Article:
Blogs captured moments of our lives, in words and in pictures too. But I used it to document my journalistic journey. Since I worked for an online news service, blogging was my community.
‘Reading is faster than listening’
I read books all the time. Some I finish, some languish in my customized bookshelf. That’s okay.
A good friend always reminded me to “Go out, study nature” whenever I share what I read.
Reading is the cheapest form of education. I learned faster. But my good friend followed up with, “Read and apply what you learn” and to that, I agreed.
Reading is a gift from God. Reading allows you to extract meaning from sentences strung together to form paragraphs. That amazes me still. Words by themselves have no meaning. We put meaning to these words.
Language is God’s gift to us. It is through His words that we are blessed.
Words are gems. They can create or destroy lives. They make or break a relationship. They seal or botch deals. They boost and kill reputations. Words are powerful.
I love books, thus I collect them too. I gave away hundreds back when I moved houses. Today, I have collected hundreds again, but most are in digital form. They live in my Kindle. I download them in this nifty paperwhite reader. At night, I leaf through each digital page, reading one sentence at a time.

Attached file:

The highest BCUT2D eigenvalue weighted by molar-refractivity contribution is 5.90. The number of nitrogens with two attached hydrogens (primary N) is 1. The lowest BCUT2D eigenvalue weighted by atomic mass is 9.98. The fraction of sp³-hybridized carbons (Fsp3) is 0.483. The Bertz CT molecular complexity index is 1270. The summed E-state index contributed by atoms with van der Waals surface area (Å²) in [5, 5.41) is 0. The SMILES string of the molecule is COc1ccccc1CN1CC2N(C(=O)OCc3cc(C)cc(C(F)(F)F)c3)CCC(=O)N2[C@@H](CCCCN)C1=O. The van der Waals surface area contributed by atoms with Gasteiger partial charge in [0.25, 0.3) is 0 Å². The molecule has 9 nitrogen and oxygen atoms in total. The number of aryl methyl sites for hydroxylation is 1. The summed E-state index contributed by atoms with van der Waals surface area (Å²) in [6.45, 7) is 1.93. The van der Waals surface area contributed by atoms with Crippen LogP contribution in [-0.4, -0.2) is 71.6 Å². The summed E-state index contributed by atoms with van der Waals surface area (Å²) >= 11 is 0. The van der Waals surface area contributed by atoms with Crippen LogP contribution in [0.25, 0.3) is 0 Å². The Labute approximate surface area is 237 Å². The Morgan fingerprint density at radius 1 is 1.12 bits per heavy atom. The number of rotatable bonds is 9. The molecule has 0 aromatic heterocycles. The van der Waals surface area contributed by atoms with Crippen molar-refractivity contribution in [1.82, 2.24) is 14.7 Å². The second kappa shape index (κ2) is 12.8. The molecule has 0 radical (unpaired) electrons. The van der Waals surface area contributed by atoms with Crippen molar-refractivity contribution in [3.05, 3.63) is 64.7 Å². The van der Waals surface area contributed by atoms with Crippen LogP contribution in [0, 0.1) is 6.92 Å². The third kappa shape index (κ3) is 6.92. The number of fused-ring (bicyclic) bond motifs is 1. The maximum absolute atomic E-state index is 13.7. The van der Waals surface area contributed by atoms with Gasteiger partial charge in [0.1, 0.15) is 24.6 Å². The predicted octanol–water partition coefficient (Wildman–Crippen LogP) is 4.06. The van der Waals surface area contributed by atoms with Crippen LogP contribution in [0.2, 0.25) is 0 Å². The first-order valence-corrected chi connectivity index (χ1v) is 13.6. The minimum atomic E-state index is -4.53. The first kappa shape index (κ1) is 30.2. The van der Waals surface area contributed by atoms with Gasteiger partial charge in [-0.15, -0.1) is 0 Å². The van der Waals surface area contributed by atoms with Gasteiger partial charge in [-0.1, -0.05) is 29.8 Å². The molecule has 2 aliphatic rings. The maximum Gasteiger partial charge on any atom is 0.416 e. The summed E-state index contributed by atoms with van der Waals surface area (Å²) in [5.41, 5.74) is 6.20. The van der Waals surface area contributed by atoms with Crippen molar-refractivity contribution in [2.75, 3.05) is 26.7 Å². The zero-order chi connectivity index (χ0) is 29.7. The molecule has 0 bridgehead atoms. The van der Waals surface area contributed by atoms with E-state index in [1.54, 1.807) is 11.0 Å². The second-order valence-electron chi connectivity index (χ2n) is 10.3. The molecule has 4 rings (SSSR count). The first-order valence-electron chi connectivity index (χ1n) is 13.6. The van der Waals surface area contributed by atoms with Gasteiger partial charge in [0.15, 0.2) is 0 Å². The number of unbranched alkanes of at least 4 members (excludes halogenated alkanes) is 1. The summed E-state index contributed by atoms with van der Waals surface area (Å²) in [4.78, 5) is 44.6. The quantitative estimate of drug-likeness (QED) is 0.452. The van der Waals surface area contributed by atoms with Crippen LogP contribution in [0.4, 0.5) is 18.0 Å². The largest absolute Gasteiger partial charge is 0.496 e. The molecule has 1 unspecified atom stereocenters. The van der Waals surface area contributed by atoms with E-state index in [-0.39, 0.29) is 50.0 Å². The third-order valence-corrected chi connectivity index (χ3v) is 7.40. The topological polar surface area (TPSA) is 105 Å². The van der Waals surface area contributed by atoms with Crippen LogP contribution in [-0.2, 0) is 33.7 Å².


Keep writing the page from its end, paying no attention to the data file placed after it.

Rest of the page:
I want to finish reading more books when the year ends. I plan to finish 20, at least. Too few for someone whose job is to write at least a thousand words a day.
Writing one sentence at a time
I am an editor. I read what others write and help them write better, I hope.
I make sentences short, tight and clear. I read through what another writer has written. I take notice.
While I’m not heavy handed, I respect his or her sentences. I only focus on grammar, tenses, tone, and style.
As a news editor, I dug deeper into facts, figures, and quotes. If the writer fumbled, I shared the blame. I was accountable.
As a copyeditor, you must be patient and quick-witted. Copywriting is far from journalism. You have to sell, convince, push people to action, and change their behavior–and hopefully their minds. You need to understand who they are, what they are, and why should they even read a sentence.
Copywriting sound simple. It is not. It takes practice, lots of it.
Like doctors, editors learn after years of practice. This comes with mistakes and learning. They call it experience.
Hours of painstaking reading and revisions make one a better editor. Knowing how to give good feedback to aspiring writers trying to beat a deadline is expected.
Writing and editing require thinking, arguing with one’s self, decision-making, and coffee. The latter should be at least two shots of espresso with milk, a “flat white.”
I wrote some today because tomorrow I would forget. I wrote these words fast. Then I edited them later, knowing I would still find words to delete, revise, and replace. That’s writing. That’s how you roll. Thank you for reading. If you’re still reading at this point, I appreciate it. You just spent 5 minutes making sense of each sentence, finding meaning in words.